6 Comments

  1. Murray Dee

    I have had the same wonderings. Many times we have poured over data an only focussed on the negative…. without ever going over what we did well. Funny thing is that we rarely made improvement in those areas.

  2. I was recently challenged about data and technology. I provided the usual analytics that people draw upon, but also raised the concern that sometimes that data we rely on is not only negative, but is measuring the wrong thing. I could look at how many docs have been created or how many people have logged into their GAFE accounts, but this does not actually touch on the most important question, why nor does it actually connect with what really matters, learning.

    I discussed it in more detail in this post (http://readwriterespond.com/?p=1169).

  3. A VERY interesting post. At first I was thinking: absolutely. And then my skepticism showed up thinking: sure, let’s tap ourselves on the back with the great things happening in the schools. And lets forget about these 7% students who can’t keep up. That’s only about 600 students….. Btw: would anybody be willing to meet with these 600 students and tell them “Oops, sorry.”

    But after about an hour, I agree again, but with a twist: let’s analyze the deficiencies, but use a lot of the same data to find areas where the teaching or the curriculum DOES work.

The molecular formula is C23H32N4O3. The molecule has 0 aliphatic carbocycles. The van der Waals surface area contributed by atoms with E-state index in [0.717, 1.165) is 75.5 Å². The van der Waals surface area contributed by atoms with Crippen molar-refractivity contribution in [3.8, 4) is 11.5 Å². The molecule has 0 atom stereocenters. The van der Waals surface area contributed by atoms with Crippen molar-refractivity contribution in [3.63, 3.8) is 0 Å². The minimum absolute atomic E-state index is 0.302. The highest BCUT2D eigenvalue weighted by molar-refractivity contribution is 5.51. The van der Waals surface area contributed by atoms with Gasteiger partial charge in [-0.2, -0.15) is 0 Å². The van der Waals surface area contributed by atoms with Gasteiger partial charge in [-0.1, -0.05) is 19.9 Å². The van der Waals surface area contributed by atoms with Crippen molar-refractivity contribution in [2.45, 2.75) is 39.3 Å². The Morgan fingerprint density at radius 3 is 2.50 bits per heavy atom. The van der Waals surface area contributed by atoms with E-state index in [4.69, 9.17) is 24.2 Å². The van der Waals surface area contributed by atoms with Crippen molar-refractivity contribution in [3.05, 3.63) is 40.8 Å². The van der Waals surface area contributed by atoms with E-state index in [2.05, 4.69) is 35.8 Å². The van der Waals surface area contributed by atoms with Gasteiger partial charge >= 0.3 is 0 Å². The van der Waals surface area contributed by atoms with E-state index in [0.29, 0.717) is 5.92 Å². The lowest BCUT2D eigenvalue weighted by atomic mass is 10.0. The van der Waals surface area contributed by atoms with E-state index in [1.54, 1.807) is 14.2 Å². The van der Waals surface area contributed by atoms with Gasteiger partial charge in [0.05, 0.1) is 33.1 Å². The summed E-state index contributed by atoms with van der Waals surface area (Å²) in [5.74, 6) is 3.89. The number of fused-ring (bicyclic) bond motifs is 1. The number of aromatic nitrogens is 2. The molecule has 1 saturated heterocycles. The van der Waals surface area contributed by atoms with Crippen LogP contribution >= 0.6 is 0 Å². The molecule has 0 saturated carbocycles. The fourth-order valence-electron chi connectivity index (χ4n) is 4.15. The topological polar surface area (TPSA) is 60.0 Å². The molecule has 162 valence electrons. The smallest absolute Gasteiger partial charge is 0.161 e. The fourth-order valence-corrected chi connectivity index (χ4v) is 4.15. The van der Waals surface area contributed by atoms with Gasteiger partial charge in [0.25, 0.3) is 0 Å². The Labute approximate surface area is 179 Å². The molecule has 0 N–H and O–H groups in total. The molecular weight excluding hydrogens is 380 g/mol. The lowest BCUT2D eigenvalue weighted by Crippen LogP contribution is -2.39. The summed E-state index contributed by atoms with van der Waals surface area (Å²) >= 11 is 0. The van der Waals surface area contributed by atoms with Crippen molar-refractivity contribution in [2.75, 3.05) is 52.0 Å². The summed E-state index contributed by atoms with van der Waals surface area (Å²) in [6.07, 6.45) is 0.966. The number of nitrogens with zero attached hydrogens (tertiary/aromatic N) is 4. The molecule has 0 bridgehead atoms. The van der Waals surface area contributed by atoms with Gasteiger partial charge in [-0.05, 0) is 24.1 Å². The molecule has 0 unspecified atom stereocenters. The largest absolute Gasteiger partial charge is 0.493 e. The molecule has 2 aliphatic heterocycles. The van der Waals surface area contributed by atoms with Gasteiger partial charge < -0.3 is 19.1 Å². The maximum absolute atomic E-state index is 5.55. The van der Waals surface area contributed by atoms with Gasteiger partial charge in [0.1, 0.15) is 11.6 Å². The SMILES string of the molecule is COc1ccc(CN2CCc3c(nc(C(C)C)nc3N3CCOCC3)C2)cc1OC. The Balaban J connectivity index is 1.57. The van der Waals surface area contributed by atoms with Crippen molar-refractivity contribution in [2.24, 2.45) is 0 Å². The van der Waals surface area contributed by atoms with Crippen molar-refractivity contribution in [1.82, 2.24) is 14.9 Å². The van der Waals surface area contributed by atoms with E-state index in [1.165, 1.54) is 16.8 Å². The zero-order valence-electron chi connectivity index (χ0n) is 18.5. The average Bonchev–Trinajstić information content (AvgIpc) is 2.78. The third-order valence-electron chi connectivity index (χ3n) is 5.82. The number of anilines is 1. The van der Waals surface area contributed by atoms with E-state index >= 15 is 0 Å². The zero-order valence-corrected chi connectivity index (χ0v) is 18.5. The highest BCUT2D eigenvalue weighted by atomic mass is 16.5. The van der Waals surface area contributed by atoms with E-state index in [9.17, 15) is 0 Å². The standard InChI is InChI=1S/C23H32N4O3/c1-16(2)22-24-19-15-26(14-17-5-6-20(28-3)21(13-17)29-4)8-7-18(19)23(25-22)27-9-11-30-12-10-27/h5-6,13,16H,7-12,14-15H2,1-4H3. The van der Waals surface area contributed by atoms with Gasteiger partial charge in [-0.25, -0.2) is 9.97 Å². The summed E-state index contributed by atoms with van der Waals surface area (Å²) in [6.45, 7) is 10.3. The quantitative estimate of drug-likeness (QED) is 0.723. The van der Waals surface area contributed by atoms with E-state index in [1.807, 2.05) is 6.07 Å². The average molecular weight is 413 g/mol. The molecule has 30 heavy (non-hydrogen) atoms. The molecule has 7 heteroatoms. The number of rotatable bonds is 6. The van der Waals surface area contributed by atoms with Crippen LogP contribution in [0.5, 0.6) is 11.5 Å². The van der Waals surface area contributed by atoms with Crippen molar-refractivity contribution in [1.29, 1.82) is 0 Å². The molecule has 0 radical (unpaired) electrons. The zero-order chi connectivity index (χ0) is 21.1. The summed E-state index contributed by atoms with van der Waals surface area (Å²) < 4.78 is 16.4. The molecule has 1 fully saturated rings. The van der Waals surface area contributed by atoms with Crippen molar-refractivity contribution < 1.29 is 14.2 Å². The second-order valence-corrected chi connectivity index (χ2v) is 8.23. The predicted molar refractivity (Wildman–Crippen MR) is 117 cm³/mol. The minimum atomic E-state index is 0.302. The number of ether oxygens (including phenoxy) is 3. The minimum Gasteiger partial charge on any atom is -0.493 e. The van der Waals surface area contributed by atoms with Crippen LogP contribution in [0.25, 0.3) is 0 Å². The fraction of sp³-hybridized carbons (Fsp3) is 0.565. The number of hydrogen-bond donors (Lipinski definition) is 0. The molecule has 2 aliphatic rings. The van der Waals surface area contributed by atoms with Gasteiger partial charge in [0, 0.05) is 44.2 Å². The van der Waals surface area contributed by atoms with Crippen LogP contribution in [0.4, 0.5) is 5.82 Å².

There are areas where we both excel AND show a deficit. All a matter of identifying the area and then find the places where it does work.

    Thanks for making me think outside my own box. I have some wild analytics ideas for the rest of the weekend.

  4. 95% of students are doing well? Look at the 5% and support them, of course. But also look at the 95% and find out what IS working. You’re right… don’t just focus on the deficits, identify the strengths as well. It may reveal a tool/strategy/condition you hadn’t been aware of before.

  5. Gregg Halfyard

    Good discussion data-driven dialogue and how we perceive data. I think that formative assessment must be an objective when using metrics and student achievement information. A strengths based focus is always preferred; provided the decisions from the dialogue targets specific instructional interventions with the lowest 15% of learners.

  6. […] focuses on things we aren’t doing well. I love that George Couros recently asked people to change their perspectives on data.  Schools are notorious on focusing on deficits. Continually focusing on what we still have to do […]

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